Why would someone walk away from a $10 million business they’ve spent 15 years building? Samantha Wills was only 21 when she began her boho-chic jewellery line from her kitchen table, before reaching the heights of success with Hollywood celebrities snapped wearing her designs and The New York Times calling her a ‘break-out star’.
For a girl who grew up in Port Macquarie, north of Sydney, it was a stratospheric rise to success. But no one saw the turmoil she endured behind the scenes – the bleeding, calloused fingers and all-nighters trying to fulfil huge orders.
All they saw was that her designs were featured on Sex and the City and stars like Nicky Hilton and Eva Mendes were wearing them.
“From 2008 when Eva Mendes wore our Bohemian Bardot ring, it never left the top of the bestsellers list. We moved nearly one million of them and released them in 366 colour ways. It changed the trajectory of the business and very much, my life.”
Ms Wills drew the attention of international media, moved to New York city and was living the dream. But it wasn’t the jewellery she loved; it was the opportunity to be creative, and when that creativity began to wane, she realised it was time to call it quits. Having designed 12,000 pieces of jewellery, once she decided to close her business in January 2019, she didn’t miss it at all.
Ms Wills ventured into jewellery design at a young age, never dreaming it would become a career. Back then, she wanted to be a dolphin trainer, but when her mother signed her up for a beading class when she was 12, she soon began to sell her designs at her mum’s fashion boutique in Port Macquarie, making $20 or $30 a week.
Fast-forward to the creation of the popular Samantha Wills brand, and she couldn’t keep up with orders at Bondi Markets, where she first began to gain a following.
“For the first three years, I did absolutely everything myself,” she says. “You get really excited when an order comes in for 40 pairs of the same earrings, but then you have to sit up all night making 80 earrings. Sometimes I made jewellery for 23 hours a day. I still have callouses.”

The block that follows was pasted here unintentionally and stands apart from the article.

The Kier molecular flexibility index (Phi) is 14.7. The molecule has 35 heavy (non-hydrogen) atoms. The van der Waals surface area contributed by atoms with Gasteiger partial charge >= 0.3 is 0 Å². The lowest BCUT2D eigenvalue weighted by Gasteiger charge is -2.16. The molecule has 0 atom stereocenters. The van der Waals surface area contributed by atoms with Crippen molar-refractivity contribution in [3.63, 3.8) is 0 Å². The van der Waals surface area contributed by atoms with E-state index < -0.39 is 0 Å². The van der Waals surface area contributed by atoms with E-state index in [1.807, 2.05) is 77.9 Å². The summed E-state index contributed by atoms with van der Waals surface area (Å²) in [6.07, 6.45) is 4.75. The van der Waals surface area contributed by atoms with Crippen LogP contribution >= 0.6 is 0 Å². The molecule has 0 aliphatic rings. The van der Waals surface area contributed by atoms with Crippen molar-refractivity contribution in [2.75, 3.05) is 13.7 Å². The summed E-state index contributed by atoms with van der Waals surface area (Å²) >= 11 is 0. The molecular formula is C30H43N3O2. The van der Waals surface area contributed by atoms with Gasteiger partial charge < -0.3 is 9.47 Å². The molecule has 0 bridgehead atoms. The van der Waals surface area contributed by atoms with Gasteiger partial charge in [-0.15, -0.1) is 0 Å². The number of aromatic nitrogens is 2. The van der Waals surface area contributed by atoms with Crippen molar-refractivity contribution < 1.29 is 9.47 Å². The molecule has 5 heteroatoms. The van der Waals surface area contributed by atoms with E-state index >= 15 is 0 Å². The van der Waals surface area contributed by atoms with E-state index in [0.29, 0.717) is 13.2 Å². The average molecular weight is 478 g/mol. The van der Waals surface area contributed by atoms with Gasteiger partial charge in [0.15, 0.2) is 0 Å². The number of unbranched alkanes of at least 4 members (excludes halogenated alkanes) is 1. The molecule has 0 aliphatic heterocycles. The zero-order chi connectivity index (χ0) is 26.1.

Ms Wills speaks of being featured in glossy magazines and feeling like no one knew the truth of the many years of hard work that went into becoming “an overnight success”. She felt compelled to share the reality behind the glittering success story.
While living in New York, she did a course at Gotham Writers Workshop and decided to write a tell-all memoir. The result was her recently released book, Of Gold and Dust, a revealing look into her life and a blueprint for those who want to follow their passions. On May 26, she’ll visit the Coast to discuss her book at the Gold, Sparkle, SHINE Ladies Lunch.
“I liked the vulnerability of writing memoir,” she says. “It was like a literary time machine. You have to sit with yourself at 25 and 30 and it can be confronting, especially in darker times. I share a lot of personal elements in my book. It was torturous in parts, but also cathartic in parts.”
In 2016, she launched the Samantha Wills Foundation, a platform that offers articles, insight and resources that can be accessed any time of the day or night.
Ms Wills has a genuine desire to help others avoid some of the pitfalls she encountered during her 15 years in business and wants to encourage people to follow their dreams. Looking back on her life, she believes everything happened the way it was supposed to.
“There’s a cosmic choreography about it,” she says. “I can look back on a 20-year journey and pinpoint these star-crossed moments and believe there was a higher power guiding me.”
Meet Samantha Wills at the Gold, Sparkle, SHINE Ladies Lunch, Wednesday, May 26, 11.30 to 2pm at the Mercure Sunshine Coast, Kawana Waters. To book, visit shinebusinesswomen.com and click ‘events’.